But what is perhaps most important for Tris is not the beginning or the end of the thrill ride, but what she sees, in her mind’s eye,  on the way down. For the first time, she “can imagine, up here, how the marsh looked when it was full of water, like liquid steel as it reflected the color of the sky.” It is not just Dauntless who have the potential to work their way back to their kinder (if not gentler) past, it is the whole city. When Tris has a chance to reflect on her adventure back at headquarters, she thoughfully recaps the beginning and endpoints for us, in case we forgot or did not think them significant. But it is not the newfound friendships and acceptance she ponders, but the imagined lake.

All I can think about is staring down the side of the Hancock building, and the image I got of the marsh full of water, restored to its former glory.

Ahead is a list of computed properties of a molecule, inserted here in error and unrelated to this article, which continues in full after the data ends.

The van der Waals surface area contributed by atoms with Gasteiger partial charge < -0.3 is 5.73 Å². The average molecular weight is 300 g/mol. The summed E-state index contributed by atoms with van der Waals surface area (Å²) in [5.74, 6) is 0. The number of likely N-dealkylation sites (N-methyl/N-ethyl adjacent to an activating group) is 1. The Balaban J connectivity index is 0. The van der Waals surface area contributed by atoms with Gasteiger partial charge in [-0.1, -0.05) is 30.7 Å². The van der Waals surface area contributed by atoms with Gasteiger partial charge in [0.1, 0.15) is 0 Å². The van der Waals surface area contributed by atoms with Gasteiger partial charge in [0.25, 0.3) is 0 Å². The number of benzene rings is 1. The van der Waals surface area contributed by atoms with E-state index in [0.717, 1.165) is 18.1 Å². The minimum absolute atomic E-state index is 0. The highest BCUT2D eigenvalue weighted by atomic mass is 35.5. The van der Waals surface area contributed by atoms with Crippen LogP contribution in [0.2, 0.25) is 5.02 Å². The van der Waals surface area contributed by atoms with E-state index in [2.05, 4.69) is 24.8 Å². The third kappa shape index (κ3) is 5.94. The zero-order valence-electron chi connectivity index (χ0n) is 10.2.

By the end of Insurgent, of course, Tris has learned that it is not just dystopian Chicago’s moral compass she needs to reset; she is Divergent, born and bred to save whole rest of the world from its evil self. Let us hope the thrill of the zip line sustains her as she undertakes that minor chore that awaits outside the fence, in the next book.

It can’t be that much more difficult than overthrowing the Capitol or hunting Horcruxes, could it?